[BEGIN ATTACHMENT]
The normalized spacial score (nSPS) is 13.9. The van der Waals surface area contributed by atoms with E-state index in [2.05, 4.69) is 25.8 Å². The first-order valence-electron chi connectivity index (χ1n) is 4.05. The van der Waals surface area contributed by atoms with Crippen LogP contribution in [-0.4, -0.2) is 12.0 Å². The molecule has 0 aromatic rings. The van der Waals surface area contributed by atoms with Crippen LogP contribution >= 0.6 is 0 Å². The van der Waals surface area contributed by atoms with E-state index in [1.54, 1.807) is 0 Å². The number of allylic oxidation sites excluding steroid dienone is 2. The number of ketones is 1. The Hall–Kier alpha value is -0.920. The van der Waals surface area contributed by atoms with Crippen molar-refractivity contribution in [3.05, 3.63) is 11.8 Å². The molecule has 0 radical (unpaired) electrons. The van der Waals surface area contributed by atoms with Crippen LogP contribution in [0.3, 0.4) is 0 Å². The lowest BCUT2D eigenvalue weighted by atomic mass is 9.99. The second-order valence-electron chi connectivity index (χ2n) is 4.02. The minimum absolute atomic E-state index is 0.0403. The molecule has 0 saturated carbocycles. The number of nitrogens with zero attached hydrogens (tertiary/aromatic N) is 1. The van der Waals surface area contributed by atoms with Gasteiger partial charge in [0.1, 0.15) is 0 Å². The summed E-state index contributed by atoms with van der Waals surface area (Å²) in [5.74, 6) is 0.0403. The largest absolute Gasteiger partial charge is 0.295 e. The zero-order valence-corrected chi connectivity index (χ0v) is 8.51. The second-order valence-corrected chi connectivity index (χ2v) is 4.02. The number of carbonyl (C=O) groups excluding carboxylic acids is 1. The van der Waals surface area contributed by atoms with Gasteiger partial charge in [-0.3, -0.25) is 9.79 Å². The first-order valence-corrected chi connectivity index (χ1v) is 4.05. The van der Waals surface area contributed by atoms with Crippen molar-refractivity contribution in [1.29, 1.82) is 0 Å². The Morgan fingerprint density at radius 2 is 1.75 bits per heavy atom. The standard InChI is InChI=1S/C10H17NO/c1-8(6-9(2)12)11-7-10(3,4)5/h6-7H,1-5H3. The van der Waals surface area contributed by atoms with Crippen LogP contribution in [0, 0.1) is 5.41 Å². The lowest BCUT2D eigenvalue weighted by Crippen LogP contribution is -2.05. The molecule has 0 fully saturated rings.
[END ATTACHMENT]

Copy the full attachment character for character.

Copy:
The normalized spacial score (nSPS) is 13.9. The van der Waals surface area contributed by atoms with E-state index in [2.05, 4.69) is 25.8 Å². The first-order valence-electron chi connectivity index (χ1n) is 4.05. The van der Waals surface area contributed by atoms with Crippen LogP contribution in [-0.4, -0.2) is 12.0 Å². The molecule has 0 aromatic rings. The van der Waals surface area contributed by atoms with Crippen LogP contribution >= 0.6 is 0 Å². The van der Waals surface area contributed by atoms with E-state index in [1.54, 1.807) is 0 Å². The number of allylic oxidation sites excluding steroid dienone is 2. The number of ketones is 1. The Hall–Kier alpha value is -0.920. The van der Waals surface area contributed by atoms with Crippen molar-refractivity contribution in [3.05, 3.63) is 11.8 Å². The molecule has 0 radical (unpaired) electrons. The van der Waals surface area contributed by atoms with Crippen LogP contribution in [0.3, 0.4) is 0 Å². The lowest BCUT2D eigenvalue weighted by atomic mass is 9.99. The second-order valence-electron chi connectivity index (χ2n) is 4.02. The minimum absolute atomic E-state index is 0.0403. The molecule has 0 saturated carbocycles. The number of nitrogens with zero attached hydrogens (tertiary/aromatic N) is 1. The van der Waals surface area contributed by atoms with Gasteiger partial charge in [0.1, 0.15) is 0 Å². The summed E-state index contributed by atoms with van der Waals surface area (Å²) in [5.74, 6) is 0.0403. The largest absolute Gasteiger partial charge is 0.295 e. The zero-order valence-corrected chi connectivity index (χ0v) is 8.51. The second-order valence-corrected chi connectivity index (χ2v) is 4.02. The number of carbonyl (C=O) groups excluding carboxylic acids is 1. The van der Waals surface area contributed by atoms with Gasteiger partial charge in [-0.3, -0.25) is 9.79 Å². The first-order valence-corrected chi connectivity index (χ1v) is 4.05. The van der Waals surface area contributed by atoms with Crippen molar-refractivity contribution in [1.29, 1.82) is 0 Å². The Morgan fingerprint density at radius 2 is 1.75 bits per heavy atom. The standard InChI is InChI=1S/C10H17NO/c1-8(6-9(2)12)11-7-10(3,4)5/h6-7H,1-5H3. The van der Waals surface area contributed by atoms with Crippen LogP contribution in [0, 0.1) is 5.41 Å². The lowest BCUT2D eigenvalue weighted by Crippen LogP contribution is -2.05. The molecule has 0 fully saturated rings.